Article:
However, despite the rise of world-class Asian institutions, US and European research-based universities are still a draw for emerging Asian countries. What happens in major research-based universities in the West still matters and continues to have an impact on the rest of the world, including on Asia. Today, professional accomplishments of institutions and faculty are based on a system of merit that is largely Western based, with Western criteria and metrics that often place non-Western systems at a disadvantage, especially those Asian countries where English—the lingua franca of scientific innovation and enterprise—is not one of the dominant languages.

Academic excellence in the context of Asia

As Asian countries forge ahead to embrace new developments within their systems and beyond, they will be confronted with the challenge of how best to reconcile the historic and ancient traditions of learning that have existed within the region for centuries and the new emerging models of learning inherited largely from the West. The period of Western colonialism in the 19th and 20th centuries further complicated or diluted these ancient systems. Nonetheless, the heritage of colonialism in the region has not prevented Asian governments and institutions from experimenting with alternate and perhaps more authentic approaches to higher education development. As a consequence, in contemporary Asia today, traditions coexist with new models of higher education, either imported directly from the West or shaped after a notion of what it means to be world class. Hence it is possible that we are seeing the emergence of a unique Asian model of higher education that selectively borrows from the West, yet freely draws upon its own solid academic traditions.

By looking at the most recent developments in Asian higher education, the book also explores a new definition of excellence and competitiveness in higher education. While co-authors Kishore Mahbubani and Tan Eng Chye of the National University of Singapore provide an analysis of global rankings as one key metric to assess the quality and excellence of Asia’s higher education institutions, others point to the ability of the higher education sector to adequately serve its growing domestic youth population as a key indicator of the relevance and excellence of a higher education system.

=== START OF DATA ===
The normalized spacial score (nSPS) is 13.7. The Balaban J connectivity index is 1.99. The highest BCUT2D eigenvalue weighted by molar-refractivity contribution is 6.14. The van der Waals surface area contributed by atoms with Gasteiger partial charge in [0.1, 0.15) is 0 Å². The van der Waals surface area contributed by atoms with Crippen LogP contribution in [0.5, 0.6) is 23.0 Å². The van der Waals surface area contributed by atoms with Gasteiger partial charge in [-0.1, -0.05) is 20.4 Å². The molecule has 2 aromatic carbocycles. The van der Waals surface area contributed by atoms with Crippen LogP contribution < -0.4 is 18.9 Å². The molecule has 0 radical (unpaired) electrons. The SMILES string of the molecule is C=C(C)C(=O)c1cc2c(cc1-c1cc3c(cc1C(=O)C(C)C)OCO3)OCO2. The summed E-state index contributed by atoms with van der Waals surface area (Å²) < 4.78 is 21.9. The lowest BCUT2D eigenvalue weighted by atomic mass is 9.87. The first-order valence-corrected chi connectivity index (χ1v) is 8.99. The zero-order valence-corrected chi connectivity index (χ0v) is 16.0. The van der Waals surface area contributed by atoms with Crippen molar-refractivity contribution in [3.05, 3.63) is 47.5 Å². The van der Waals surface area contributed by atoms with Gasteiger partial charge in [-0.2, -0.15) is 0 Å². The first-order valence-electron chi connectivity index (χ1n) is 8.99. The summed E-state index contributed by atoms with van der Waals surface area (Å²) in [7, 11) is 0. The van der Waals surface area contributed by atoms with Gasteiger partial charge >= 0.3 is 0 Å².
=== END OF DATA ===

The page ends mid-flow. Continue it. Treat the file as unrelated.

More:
Challenges that hold Asia back from super-power status

But despite the rapid and large growth documented in the book, many challenges remain for Asia as it moves toward super-power status, especially issues related to quality assurance. In the book, both Simon Marginson and Philip Altbach point to the systemic and national challenges in Asia that continue to impede quality and global competitiveness. This quality issue has become even more critical as many Asian countries are seeing a large growth in the number of private institutions that are not regulated by a government body.

There are also issues related to poor infrastructure, where for some developing economies in the region, the available facilities and the current levels of higher education investment and capacity might not be in sync with their goals and ambitions for either attracting the best and the brightest globally, or even for retaining and educating their own students.

Finally, there are the challenges of regionalization, harmonization, and identifying common frameworks for higher education reform and growth. How can higher education policies and strategies be developed that have relevance for the entire region when, in fact, Asia is comprised of many subregions, each with its own unique history and culture? Moreover, the region includes many developing countries whose educational needs are distinctly different from those of the more developed economies in the region. All of these higher education challenges will need to be addressed for the 21st century to truly belong to Asia.
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1 For further details, see www.iie.org/opendoors

Rajika Bhandari

About the Author

Rajika Bhandari is Deputy Vice President of Research and Evaluation at the Institute of International Education (IIE) in New York.